How Does Weathering Affect Tombstones?

Updated March 24, 2017

We think of a marble tombstone marking our loved ones' graves forever, but even stone can erode over time. British researcher Rob Inkpen has found that weather has eroded spots on some century-old gravestones by more than 1 inch. Over time, even if the gravestone endures, the inscriptions may fade until they're illegible.


Tombstones are a popular subject for both classroom studies and serious geological research. Inkpen says online that tombstones are a convenient tool for studying and measuring how different types of rock erode over centuries, and how erosion in one part of the country compares to another.

Measurement Methods

Inkpen lists several methods for studying weathering: The rate at which the lead lettering placed in old gravestones has worn away; how much the upper gravestone has eroded compared to the base; deterioration in the carved letters; and a detailed photographic analysis of the surface.

Tombstone Weathering

The effect of weathering depends on the material of the tombstone, the environment and the form the weathering process takes. Exposure to different climates or forms of pollution can cause flaking, pitting, the growth of lichen or the development of black deposits on the stones.

Different Materials

The environmental group Evergreen reports that granite is resistant to chemical weathering, but marble, which is soluble, weathers faster in acid rain. Sandstone and quartz are more durable than marble, but Inkpen says sandstone is likely to shed flakes as it weathers.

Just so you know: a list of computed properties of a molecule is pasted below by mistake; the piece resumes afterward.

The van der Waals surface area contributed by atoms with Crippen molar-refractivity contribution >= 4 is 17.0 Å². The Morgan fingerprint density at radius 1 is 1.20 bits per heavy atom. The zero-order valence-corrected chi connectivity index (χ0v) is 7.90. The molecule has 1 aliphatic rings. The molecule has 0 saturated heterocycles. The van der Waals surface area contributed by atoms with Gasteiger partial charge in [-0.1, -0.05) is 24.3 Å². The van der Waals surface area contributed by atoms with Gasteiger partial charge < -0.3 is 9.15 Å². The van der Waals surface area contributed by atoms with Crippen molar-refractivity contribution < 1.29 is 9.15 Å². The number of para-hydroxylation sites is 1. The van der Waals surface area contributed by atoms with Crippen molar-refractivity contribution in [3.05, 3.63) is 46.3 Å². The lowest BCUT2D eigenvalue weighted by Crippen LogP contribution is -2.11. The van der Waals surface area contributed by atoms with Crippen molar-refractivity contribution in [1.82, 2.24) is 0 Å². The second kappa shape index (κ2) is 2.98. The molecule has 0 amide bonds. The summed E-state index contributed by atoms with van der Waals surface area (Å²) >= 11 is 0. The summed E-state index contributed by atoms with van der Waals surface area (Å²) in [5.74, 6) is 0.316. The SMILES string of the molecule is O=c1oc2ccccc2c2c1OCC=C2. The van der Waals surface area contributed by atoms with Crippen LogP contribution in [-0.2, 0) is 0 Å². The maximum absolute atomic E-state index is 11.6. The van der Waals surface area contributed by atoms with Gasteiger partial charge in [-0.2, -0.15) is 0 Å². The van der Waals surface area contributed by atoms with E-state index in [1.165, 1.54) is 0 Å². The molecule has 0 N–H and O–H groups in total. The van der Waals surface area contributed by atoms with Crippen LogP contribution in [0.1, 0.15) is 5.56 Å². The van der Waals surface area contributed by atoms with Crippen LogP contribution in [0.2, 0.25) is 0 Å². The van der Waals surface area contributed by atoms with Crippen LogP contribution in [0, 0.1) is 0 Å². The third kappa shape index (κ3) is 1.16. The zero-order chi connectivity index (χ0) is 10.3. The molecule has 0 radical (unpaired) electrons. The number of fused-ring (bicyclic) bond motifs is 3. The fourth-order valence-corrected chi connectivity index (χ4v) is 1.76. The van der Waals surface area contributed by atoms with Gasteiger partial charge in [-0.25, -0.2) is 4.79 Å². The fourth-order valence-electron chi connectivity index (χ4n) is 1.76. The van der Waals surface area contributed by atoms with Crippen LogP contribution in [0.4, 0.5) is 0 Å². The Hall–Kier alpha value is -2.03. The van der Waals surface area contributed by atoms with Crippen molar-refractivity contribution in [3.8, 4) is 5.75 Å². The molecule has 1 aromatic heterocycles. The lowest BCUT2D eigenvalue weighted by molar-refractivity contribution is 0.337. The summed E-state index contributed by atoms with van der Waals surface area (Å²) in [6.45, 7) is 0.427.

Pollution can increase weathering, and the weathering of tombstones can be used to measure pollution. Geomorphologist Tom Meierding told National Geographic News that he's found many tombstones supposedly weathered by acid rain were actually affected decades earlier, before anti-pollution laws began to clean our air.

Environmental Influence

Weathering also varies with the tombstone's environment. A given cemetery may be urban or rural, on the coast or in a sandy desert or forest. Even within the graveyard, the environment may vary from tombstone to tombstone: A tree may provide shelter from the weather, or water may flow over the tombstone bases at different rates depending on the slope of the ground.

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About the Author

A graduate of Oberlin College, Fraser Sherman began writing in 1981. Since then he's researched and written newspaper and magazine stories on city government, court cases, business, real estate and finance, the uses of new technologies and film history. Sherman has worked for more than a decade as a newspaper reporter, and his magazine articles have been published in "Newsweek," "Air & Space," "Backpacker" and "Boys' Life." Sherman is also the author of three film reference books, with a fourth currently under way.